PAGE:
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MANSION (through O. Fr. mansion, mod. maison, from Lat. mansio, dwelling-place, stage on a journey; manere, to remain), a term applied in early English use to the principal house of the lord of a manor. By the Settled Land Act 1890, 10, subsec. 2, repealing 15 of the act of 1882, " the principal mansion house ... on any settled land shall not be sold or exchanged or leased by the tenant for life without the consent of the trustees of the settlement or an order of the court." The principles guiding an English court of law for making or refusing such an order are laid down in In re the Marquess of AUesbury's Settled Estate (1892), i Ch. 506, 546; A.C. 356. In general usage, the term " mansion " is given to any large and important house in town or country; and " mansion house " to the official residence, when provided, of the mayor of a borough, particularly to that of the lord mayors of London and Dublin. From the general meaning of a conspicuously large dwelling-place comes the modern employment of the term " mansions," in London and elsewhere, for large buildings composed of " flats."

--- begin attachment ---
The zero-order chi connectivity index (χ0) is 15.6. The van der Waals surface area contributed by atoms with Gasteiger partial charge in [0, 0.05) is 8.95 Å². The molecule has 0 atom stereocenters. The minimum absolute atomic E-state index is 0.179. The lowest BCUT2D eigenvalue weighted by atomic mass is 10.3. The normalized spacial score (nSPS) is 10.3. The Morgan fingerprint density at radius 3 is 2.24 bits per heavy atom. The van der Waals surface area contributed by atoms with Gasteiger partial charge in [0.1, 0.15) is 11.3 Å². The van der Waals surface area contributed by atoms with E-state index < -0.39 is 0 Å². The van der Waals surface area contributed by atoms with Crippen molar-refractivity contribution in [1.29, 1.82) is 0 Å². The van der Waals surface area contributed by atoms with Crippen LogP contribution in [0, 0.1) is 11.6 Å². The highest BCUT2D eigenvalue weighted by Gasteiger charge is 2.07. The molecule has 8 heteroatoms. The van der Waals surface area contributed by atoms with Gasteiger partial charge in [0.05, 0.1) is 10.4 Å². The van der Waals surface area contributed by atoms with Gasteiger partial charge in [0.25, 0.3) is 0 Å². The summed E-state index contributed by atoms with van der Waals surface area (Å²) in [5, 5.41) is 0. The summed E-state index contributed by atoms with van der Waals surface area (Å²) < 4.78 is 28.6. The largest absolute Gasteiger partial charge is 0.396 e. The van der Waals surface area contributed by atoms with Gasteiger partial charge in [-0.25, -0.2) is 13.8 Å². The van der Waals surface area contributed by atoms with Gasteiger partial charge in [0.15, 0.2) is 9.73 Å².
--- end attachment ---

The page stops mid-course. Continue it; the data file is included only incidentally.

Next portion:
Note - this article incorporates content from Encyclopaedia Britannica, Eleventh Edition, (1910-1911)

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